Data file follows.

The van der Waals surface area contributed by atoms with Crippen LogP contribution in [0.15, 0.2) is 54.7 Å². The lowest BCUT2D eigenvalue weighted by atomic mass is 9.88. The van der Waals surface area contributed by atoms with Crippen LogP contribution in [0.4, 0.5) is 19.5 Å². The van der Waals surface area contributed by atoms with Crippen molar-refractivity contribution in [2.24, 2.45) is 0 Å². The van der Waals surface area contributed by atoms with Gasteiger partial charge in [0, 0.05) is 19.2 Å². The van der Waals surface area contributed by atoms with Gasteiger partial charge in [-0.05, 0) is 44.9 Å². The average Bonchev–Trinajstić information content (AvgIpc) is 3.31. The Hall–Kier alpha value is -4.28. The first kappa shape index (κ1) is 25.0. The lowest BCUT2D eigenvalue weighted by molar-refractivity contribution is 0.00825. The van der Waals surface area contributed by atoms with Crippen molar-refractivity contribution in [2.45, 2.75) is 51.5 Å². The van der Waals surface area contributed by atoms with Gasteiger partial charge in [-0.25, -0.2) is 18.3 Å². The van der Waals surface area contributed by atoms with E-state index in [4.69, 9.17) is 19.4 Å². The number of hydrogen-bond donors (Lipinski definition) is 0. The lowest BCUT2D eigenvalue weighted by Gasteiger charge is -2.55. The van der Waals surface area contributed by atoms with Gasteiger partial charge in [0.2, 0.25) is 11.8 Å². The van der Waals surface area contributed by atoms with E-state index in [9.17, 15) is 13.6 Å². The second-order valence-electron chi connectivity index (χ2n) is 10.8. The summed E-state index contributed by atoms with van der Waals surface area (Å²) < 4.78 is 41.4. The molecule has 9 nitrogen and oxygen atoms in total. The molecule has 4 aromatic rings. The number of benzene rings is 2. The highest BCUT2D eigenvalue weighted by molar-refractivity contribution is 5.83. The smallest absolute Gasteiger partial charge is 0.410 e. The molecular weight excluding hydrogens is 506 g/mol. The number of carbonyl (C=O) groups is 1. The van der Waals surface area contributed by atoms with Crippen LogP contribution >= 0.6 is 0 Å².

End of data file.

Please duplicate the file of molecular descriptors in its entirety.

The van der Waals surface area contributed by atoms with Crippen LogP contribution in [0.15, 0.2) is 54.7 Å². The lowest BCUT2D eigenvalue weighted by atomic mass is 9.88. The van der Waals surface area contributed by atoms with Crippen LogP contribution in [0.4, 0.5) is 19.5 Å². The van der Waals surface area contributed by atoms with Crippen molar-refractivity contribution in [2.24, 2.45) is 0 Å². The van der Waals surface area contributed by atoms with Gasteiger partial charge in [0, 0.05) is 19.2 Å². The van der Waals surface area contributed by atoms with Gasteiger partial charge in [-0.05, 0) is 44.9 Å². The average Bonchev–Trinajstić information content (AvgIpc) is 3.31. The Hall–Kier alpha value is -4.28. The first kappa shape index (κ1) is 25.0. The lowest BCUT2D eigenvalue weighted by molar-refractivity contribution is 0.00825. The van der Waals surface area contributed by atoms with Crippen molar-refractivity contribution in [2.45, 2.75) is 51.5 Å². The van der Waals surface area contributed by atoms with Gasteiger partial charge in [-0.25, -0.2) is 18.3 Å². The van der Waals surface area contributed by atoms with E-state index in [4.69, 9.17) is 19.4 Å². The number of hydrogen-bond donors (Lipinski definition) is 0. The lowest BCUT2D eigenvalue weighted by Gasteiger charge is -2.55. The van der Waals surface area contributed by atoms with Gasteiger partial charge in [0.2, 0.25) is 11.8 Å². The van der Waals surface area contributed by atoms with E-state index in [9.17, 15) is 13.6 Å². The second-order valence-electron chi connectivity index (χ2n) is 10.8. The summed E-state index contributed by atoms with van der Waals surface area (Å²) < 4.78 is 41.4. The molecule has 9 nitrogen and oxygen atoms in total. The molecule has 4 aromatic rings. The number of benzene rings is 2. The highest BCUT2D eigenvalue weighted by molar-refractivity contribution is 5.83. The smallest absolute Gasteiger partial charge is 0.410 e. The molecular weight excluding hydrogens is 506 g/mol. The number of carbonyl (C=O) groups is 1. The van der Waals surface area contributed by atoms with Crippen LogP contribution >= 0.6 is 0 Å².